Rebels They Were Not! – Part 2

LIBERTY LETTERS WITH STEVE FARRELL

Editor’s Note: Read Part 1

Were the Founders rebels, or were they upholders of the law?

American Founder, John Adams, answers the question, "Rebels or Not?"
American Founder, John Adams, answers the question, “Rebels or Not?”

In Part 1, brought to the bar were Chatham, Smith, Burke, Dunning and Wilkes – four of England’s leading statesmen of 1775 – to testify that it was not the Americans but the British Crown and the British Parliament that rebelled against English law by oppressing the Americans.

Today we hear the words of Founder John Adams as he presents the American perspective on “rebel or not.”

Kindling with indignation, Adams employed the fruits of his long study of British law, the Constitution and natural rights to vindicate the true sentiments of the colonists – saying, among other things, that the British overthrew established law, thus invoking the law of nature and the right to self-defense and independence. Said he:

“My friends, human nature itself is evermore an advocate for liberty. The people can understand and feel the difference between true and false, right and wrong, virtue and vice. To the sense of this difference the friends of mankind appeal.

“That all men by nature are equal; that kings have but a delegated authority, which the people may resume, are the revolution principles of 1688; are the principles of Aristotle and Plato, of Livy and Cicero, of Sidney, Harrington, and Locke, of nature and eternal reason.

“If the parliament of Great Britain had all the natural foundations of authority, wisdom, goodness, justice, power, would not an unlimited subjection of three millions of people to that parliament, at three thousand miles distance, be real slavery? But, when both electors and elected are become corrupt, you would be the most abject of slaves to the worst of masters.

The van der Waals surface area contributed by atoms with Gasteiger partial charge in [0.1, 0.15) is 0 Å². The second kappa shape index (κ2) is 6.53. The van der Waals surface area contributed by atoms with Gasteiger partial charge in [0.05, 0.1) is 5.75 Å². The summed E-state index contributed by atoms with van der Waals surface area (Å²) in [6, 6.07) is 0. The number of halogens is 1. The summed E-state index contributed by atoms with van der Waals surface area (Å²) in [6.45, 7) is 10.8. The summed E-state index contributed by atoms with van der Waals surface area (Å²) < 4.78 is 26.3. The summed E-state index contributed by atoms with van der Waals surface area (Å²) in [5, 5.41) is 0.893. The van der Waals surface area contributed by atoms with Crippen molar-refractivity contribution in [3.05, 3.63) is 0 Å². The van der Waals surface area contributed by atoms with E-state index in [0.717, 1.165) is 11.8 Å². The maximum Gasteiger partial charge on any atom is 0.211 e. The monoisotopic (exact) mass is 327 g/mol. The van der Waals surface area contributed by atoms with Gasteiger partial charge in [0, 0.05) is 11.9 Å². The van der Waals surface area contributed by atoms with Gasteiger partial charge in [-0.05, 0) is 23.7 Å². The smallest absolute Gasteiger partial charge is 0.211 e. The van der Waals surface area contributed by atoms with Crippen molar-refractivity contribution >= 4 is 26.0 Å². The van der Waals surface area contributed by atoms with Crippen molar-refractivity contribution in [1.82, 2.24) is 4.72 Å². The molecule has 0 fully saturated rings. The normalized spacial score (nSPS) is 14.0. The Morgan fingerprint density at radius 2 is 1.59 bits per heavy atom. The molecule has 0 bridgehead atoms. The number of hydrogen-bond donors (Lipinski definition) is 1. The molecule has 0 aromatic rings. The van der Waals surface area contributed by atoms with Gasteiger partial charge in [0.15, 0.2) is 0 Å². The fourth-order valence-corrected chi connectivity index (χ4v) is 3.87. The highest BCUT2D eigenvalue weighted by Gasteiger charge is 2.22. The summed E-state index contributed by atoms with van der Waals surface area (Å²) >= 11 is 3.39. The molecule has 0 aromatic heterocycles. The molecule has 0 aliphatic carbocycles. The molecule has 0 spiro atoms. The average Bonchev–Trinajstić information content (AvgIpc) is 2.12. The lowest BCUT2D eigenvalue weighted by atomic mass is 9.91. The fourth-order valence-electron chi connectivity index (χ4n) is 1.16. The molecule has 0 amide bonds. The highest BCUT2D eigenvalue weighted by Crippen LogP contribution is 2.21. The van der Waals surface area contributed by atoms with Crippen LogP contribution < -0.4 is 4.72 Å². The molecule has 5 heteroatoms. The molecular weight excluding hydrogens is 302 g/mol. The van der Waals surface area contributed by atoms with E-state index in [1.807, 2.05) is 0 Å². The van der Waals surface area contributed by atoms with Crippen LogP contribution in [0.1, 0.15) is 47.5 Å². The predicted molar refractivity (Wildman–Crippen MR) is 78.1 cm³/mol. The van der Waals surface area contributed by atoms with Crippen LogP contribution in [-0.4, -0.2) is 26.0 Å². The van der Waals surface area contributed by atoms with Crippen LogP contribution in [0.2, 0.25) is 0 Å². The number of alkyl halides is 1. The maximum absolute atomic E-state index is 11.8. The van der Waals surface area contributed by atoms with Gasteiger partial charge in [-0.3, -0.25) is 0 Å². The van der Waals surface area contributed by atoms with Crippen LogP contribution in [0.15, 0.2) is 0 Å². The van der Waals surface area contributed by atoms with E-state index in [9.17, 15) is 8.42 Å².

“All America is united in sentiment. When a masterly statesman, to whom she has erected a statue in her heart for his integrity, fortitude, and perseverance in her cause, invented a committee of correspondence in Boston, did not every colony, nay every county, city, hundred, and town, upon the whole continent, adopt the measure as if it had been a revelation from above?

“Look over the resolves of the colonies for the past year; you will see that one understanding governs, one heart animates the whole. The mighty questions of the revolution of 1688 were determined in the convention of parliament by small majorities of two or three, and four or five only; the almost unanimity in the colonial assemblies, and especially in the continental congress, are the clearest demonstration of the cordial and indissoluble union of the colonies.

“If Great Britain were united, she could not subdue a country a thousand leagues off. But Great Britain is not united against us. Millions in England and Scotland think it unrighteous, impolitic, and ruinous to make war upon us; and a minister, though he may have a marble heart, will proceed with a desponding spirit.

“I would ask by what law the parliament has authority over America?